Officials in Baghdad told Middle East Eye that the changes unveiled on Wednesday were intended to consolidate Sudani’s grip on power and to exclude a number of officials and employees suspected of involvement in corruption under the previous government.
One of the main – and most prominent – beneficiaries of the reshuffle is Abdul Karim Abd Fadhil, also known as Abu Ali al-Basri, who was named by Sudani to lead the Iraqi National Security Service (INSS).
Basri replaces Hamid al-Shatri, who was appointed by Sudani’s predecessor as prime minister, Mustafa al-Kadhimi.
Basri is the former head of the Falcon Cell, an elite and secretive intelligence unit, and has been nicknamed “the master of spies” by former colleagues.
He was dismissed from that role in January 2021 by Kadhimi on charges of “dealing with foreign intelligence”.
Basri denied those charges in comments to MEE at the time. Sources within the Ministerial Council for National Security told MEE then that he had been excluded by Kadhimi because of his closeness to the leaders of Iranian-backed armed factions.
In a statement announcing the new appointments, Major General Yahya Rasool, Sudani’s spokesperson, said: “This step [was taken] after an extensive study to enhance security and stability in various regions of the country and for the requirements of the public interest.”
The shakeup “aims to inject new blood and give an opportunity to other leaders to manage the security file to raise the efficiency of the security institutions’ performance,” Rasool added.
But the return of Basri, and other senior appointments, suggest additional factors are also in play, according to MEE’s sources.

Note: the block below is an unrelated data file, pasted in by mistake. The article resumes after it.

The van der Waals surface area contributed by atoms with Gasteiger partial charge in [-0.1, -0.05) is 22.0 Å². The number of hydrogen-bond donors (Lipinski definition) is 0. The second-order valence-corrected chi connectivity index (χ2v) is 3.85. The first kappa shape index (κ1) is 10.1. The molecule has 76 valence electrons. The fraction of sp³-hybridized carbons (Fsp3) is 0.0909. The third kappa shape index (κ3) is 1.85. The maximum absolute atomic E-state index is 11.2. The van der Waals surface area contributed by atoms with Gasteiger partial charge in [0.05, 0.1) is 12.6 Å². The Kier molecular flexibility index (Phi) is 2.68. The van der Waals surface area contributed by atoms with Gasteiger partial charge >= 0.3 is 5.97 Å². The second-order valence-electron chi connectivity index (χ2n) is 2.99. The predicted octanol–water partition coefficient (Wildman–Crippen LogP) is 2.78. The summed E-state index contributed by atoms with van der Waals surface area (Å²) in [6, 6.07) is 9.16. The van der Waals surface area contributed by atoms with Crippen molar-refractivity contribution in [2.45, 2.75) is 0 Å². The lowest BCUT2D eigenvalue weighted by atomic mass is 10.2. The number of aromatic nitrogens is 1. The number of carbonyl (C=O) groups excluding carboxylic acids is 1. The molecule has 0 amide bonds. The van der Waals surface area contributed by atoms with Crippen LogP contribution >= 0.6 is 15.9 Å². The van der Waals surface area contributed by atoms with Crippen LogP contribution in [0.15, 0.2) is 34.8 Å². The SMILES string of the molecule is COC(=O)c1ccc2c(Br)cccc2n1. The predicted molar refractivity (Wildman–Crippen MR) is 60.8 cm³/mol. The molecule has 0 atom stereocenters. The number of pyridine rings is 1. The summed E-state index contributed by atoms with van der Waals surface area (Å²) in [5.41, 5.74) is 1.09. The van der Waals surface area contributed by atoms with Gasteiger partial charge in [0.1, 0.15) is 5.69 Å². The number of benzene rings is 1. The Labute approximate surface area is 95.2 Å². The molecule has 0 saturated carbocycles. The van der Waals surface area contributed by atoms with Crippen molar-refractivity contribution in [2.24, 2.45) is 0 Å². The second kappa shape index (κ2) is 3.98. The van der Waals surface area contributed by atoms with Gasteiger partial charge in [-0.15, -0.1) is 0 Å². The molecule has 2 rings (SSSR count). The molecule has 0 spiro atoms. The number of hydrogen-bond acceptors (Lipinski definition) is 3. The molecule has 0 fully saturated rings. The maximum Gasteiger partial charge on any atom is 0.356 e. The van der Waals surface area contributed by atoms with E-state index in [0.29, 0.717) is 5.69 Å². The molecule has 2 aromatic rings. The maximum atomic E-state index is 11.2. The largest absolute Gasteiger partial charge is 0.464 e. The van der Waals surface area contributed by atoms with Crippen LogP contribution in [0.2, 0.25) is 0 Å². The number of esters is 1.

In addition to Basri, changes within the INSS included the appointment of new security and administrative directors, and new director generals of the Baghdad security department and governorates security department.
In another prominent appointment, Sudani named Waqqas Muhammad Hussein al-Hadithi as deputy head of the Iraqi National Intelligence Service (INIS). Hadithi is considered to be an associate of the parliamentary speaker, Muhammad al-Halbousi, sources told MEE.
Another senior appointee, Ali Shamran Khazal, the new director general of the INSS’s Governorates Security Department, is seen as an ally of former prime minister Nouri al-Maliki, sources stated.
Both appointments appear in line with the requirements of Iraq’s power-sharing political system, in which positions in state departments, ministries, and independent bodies are shared between parties based on the number of parliamentary seats they hold – unless they choose to go into opposition.
Security officials told MEE that most of the appointees were chosen on the basis of “partisan quotas”.
“Some of those assigned are qualified and have been promoted. This cannot be denied, but the selection of all was subject to political quotas,” a senior INSS official told MEE, adding, “Most of the appointees are either close to Maliki, Halbousi, or the prime minister. No one in Iraq is named to occupy these positions solely for his competence or for career progression.”